Reuters reported in early November that India’s ONGC (NSE: ONGC) is considering acquiring a stake in Tullow. Mimicking China’s “going out” strategy – acquiring assets overseas for various political and economic objectives, which China pursued with vigor over the last decade – Reuters says that India is pushing its oil companies to increase foreign oil production to enhance India’s energy security. That may not be the primary motive for ONGC, but it is reportedly very actively seeking a stake in Tullow, although the details of the talks have not been disclosed. This could significantly impact Tullow’s share price in the near future.
Taken together, analysts don’t know what to do with Tullow. It has been the subject of intense interest and has seen its ratings upgraded and downgraded quite a bit in recent weeks. Investor confidence has taken a knock due to poor drilling results and low oil prices, but there is still an upside for the company. Investors may want to take some time for this stock to settle down, and once Tullow gets back on track, take another look.
Elsewhere in Congolese waters is Soco International (LON: SIA), a junior company from the U.K that recently reported very promising test results from an offshore well. Soco said the well had an average flow rate of 4,800 barrels of oil and 3.5 million cubic feet of natural gas per day, and is very optimistic about the progress. While the company is investing heavily in the Congo, Soco’s onshore activities in neighboring Democratic Republic of the Congo have created more buzz lately.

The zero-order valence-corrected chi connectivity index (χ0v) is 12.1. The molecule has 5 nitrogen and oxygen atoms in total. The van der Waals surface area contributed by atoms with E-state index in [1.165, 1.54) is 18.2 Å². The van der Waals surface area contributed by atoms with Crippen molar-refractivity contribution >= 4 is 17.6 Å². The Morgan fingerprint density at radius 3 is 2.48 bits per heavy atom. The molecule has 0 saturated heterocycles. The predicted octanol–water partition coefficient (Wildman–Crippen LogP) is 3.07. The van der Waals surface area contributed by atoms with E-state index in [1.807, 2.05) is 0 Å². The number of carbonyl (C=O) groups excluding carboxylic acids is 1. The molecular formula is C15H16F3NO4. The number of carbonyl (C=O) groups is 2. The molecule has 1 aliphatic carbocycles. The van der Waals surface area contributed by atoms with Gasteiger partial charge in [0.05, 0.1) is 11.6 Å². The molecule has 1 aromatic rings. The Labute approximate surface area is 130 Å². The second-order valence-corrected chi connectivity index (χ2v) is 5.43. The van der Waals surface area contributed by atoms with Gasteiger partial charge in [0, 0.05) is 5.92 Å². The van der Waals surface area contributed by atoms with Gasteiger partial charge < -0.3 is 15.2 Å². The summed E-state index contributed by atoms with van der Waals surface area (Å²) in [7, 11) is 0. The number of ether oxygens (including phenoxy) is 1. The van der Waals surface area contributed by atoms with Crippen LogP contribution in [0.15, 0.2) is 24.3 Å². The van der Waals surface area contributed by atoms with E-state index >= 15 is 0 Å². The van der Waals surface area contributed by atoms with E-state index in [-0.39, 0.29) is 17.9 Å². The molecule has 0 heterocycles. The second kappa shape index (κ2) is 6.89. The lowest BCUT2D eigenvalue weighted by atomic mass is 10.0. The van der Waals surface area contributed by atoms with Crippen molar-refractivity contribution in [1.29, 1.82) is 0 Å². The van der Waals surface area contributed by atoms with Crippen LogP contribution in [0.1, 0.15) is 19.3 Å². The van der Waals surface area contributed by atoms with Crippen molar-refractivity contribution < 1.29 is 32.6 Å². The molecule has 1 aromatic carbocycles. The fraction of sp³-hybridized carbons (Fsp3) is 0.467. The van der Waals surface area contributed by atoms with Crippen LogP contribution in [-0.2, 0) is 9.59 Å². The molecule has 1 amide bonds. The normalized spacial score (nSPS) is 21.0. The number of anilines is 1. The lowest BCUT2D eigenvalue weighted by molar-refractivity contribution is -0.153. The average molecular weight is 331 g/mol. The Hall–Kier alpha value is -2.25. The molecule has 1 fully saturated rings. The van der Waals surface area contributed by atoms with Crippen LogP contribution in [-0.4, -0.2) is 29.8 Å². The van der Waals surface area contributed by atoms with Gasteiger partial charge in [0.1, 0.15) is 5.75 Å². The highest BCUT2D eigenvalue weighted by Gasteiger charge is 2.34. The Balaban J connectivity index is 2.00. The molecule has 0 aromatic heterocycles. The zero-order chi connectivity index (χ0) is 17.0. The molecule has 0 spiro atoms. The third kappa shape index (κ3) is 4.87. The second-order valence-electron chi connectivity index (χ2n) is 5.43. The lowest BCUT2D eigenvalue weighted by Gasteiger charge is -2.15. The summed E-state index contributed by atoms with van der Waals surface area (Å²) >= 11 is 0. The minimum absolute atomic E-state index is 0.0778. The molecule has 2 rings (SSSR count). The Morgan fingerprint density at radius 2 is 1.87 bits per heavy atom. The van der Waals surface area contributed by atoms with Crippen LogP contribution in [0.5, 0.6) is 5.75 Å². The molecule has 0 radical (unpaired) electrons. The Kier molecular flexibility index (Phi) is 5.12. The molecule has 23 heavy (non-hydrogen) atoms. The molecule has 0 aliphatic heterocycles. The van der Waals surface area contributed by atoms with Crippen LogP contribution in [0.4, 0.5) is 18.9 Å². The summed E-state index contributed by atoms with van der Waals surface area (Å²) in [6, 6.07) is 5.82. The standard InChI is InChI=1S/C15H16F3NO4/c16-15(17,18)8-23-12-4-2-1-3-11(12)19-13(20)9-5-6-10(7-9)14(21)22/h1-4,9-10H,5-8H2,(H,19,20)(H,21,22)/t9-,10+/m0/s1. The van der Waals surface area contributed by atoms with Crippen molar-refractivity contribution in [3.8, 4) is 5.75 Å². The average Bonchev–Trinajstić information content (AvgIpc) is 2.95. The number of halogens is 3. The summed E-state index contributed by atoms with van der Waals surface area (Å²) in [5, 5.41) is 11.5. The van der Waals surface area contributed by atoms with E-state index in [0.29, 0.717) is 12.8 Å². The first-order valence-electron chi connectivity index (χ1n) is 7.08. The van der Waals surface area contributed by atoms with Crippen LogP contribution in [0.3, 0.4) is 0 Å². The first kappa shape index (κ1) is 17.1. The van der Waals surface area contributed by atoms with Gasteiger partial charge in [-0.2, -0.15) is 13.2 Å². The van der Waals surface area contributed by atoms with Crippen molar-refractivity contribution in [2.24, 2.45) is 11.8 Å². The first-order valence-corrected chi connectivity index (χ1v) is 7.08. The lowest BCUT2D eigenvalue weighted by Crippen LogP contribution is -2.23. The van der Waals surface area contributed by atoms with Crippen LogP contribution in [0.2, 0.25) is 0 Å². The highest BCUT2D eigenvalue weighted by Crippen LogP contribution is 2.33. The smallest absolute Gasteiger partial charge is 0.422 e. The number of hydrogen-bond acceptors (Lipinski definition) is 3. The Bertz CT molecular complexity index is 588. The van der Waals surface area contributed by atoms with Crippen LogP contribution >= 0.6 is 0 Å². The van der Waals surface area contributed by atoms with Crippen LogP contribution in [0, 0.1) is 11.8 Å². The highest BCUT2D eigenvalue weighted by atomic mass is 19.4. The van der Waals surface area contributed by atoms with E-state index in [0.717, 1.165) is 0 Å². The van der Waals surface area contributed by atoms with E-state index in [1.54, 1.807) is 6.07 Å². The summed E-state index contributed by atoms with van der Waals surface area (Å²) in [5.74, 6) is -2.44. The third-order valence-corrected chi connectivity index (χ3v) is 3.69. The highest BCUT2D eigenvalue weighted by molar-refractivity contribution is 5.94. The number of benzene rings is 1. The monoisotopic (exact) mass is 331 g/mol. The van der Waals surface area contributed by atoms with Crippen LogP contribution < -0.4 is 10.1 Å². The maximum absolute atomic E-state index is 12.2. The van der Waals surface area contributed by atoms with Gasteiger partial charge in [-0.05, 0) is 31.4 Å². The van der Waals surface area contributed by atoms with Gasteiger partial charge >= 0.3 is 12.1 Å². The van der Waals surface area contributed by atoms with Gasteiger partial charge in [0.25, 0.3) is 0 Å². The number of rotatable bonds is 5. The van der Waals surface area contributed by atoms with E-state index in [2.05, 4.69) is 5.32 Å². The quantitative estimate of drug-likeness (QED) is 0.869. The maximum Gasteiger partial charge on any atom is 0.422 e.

The release of a documentary, “Virunga,” has cast Soco in a very poor light, as it sought to develop oil fields in the Virunga National Park. Soco says that it has since agreed to not move forward with development plans, hoping to limit the fallout, but the PR damage has been real. Still it may be the company’s own missteps that could do more damage. On November 12 it revised downwards its full year production target due to “higher-than-anticipated shutdowns.” Soco’s share price has dropped by more than 30% since the summer on lower oil prices, but dropped 3.5% alone on November 13 when it released the production figures.
The snapshot above may give investors a window into the rising confidence in corporate boardrooms about the prospects of West Africa. But even though there is huge opportunity – particularly offshore – there are still as many obstacles as there are prizes. Small and mid-sized companies, although they often provide the biggest upside potential, are the most exposed to low oil prices.
On the other hand, many of them have already suffered huge losses, offering a better bargain for investors. If oil prices climb once again, their share prices will rise quickly. And especially since a few of these companies have exciting growth prospects in West Africa, now may be a good time to get in.